Americans added to the total amount of outstanding consumer debt yet again in September and, once again, the gain was larger than expected, the Federal Reserve told us in its latest consumer credit data release. This was also the 25th consecutive monthly increase. The total rose by $13.7 billion, following an upwardly revised $14.2 billion increase in August. For yet another month, the growth of the overall consumer debt total has been exclusively the result of the uninterrupted rise of its non-credit-card portion and, especially, of the auto and student loan totals, the former of which has been fueled by the continuing recovery in the housing and stock markets. But the latter has just kept expanding through crisis and recovery alike.
The growth of the federal student loan total had slowed down quite a bit since the beginning of this year, which has been good news, considering the sustained explosion it had experienced over the past decade, which naturally has led to a huge and ongoing spike in charge-off and delinquency rates. However, the slowdown came to an abrupt end in August and now September is reinforcing the previous month’s gains.
On the other hand, the credit card debt total fell again for its fourth consecutive monthly decline. Of course, that should come as surprise to no one who’s been paying attention, as both credit card delinquency and charge-off rates have long been into record-low territories and, amazingly, keep falling. For as long as that trend holds, credit card debt will not be an issue. It should be pointed out that, unlike the auto and student loan totals, the credit card total experienced a huge decline in the first couple of years after the financial meltdown of 2008 and has remained virtually flat since around the end of 2010. Now let’s take a look at the latest Fed data.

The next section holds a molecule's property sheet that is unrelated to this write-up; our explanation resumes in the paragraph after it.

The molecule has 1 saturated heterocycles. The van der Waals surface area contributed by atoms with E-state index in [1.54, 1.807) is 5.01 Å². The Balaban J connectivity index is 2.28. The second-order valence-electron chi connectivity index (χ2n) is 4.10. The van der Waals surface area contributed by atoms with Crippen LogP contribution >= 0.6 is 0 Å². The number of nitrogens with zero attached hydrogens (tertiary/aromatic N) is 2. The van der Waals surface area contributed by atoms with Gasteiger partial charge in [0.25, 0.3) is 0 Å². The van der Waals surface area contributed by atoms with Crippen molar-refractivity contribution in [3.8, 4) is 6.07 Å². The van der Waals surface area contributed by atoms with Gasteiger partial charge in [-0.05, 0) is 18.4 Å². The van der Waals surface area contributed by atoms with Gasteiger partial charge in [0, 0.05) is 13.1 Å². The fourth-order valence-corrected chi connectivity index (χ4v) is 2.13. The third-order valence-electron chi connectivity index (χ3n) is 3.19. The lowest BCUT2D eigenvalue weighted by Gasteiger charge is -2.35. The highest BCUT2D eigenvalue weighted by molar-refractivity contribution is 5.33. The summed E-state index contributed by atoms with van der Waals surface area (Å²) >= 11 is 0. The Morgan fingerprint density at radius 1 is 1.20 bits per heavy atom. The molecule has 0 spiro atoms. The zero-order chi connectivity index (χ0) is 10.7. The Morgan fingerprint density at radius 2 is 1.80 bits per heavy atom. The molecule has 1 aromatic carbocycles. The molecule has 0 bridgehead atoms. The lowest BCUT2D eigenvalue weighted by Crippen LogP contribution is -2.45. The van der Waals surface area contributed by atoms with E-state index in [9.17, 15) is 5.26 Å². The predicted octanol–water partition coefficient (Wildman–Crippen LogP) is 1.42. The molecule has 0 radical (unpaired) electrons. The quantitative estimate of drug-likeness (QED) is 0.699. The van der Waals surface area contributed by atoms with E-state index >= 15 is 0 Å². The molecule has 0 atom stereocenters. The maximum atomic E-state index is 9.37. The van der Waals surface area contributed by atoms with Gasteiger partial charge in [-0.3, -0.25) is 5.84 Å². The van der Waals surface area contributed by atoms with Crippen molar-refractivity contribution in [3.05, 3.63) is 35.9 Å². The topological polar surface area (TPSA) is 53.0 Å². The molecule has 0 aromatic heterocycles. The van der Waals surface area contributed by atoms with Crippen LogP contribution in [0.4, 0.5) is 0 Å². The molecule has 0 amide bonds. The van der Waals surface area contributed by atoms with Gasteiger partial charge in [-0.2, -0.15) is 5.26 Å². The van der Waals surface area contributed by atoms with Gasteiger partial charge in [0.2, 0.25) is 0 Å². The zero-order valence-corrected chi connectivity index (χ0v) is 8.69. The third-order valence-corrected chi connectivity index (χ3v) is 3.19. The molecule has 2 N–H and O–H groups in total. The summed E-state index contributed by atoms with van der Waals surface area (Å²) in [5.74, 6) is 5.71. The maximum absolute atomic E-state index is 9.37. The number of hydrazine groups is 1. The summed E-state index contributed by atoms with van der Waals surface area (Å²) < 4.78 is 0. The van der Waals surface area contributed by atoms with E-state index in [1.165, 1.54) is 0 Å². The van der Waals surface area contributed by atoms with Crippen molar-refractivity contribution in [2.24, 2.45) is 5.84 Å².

Credit Card Debt down 2.9% in September
The total amount of consumer revolving credit in the U.S., which is primarily made up of outstanding credit card balances, fell in September at a seasonally adjusted annual rate of 2.9 percent, or $2.1 billion, from the previous month’s level, after a 1.2 percent decline ($900 million) in August. As already noted, the Fed’s revolving credit total began its free fall in the immediate aftermath of Lehman’s collapse in September 2008 — a process that went on uninterruptedly until the end of 2010. Since then, however, it has bounced up and down, but has remained largely unchanged.
The total for September — $846.9 billion — is just 0.74 percent, or $6.2 billion, above the total recorded at the end of 2010 ($840.7 billion) — at the height of the credit card debt deleveraging process. Moreover, the current total is lower by 15.7 percent, or $158.3 billion, than the all-time record-high of $1,005.2 billion reported at the end of 2008.
Non-Revolving Consumer Credit up 8.7%
The non-revolving portion of the U.S. consumer debt total, a mixture of student loans, auto loans and loans for mobile homes, boats and trailers, but not including home mortgages and loans for other real estate-backed assets, continued its rise, in keeping with another long-standing trend. The Federal Reserve reported a $15.8 billion — or 8.7 percent — increase in September from August’s level, bringing the total up to $2,204.8 billion. That followed an upwardly revised 8.3 percent ($15 billion) increase in August.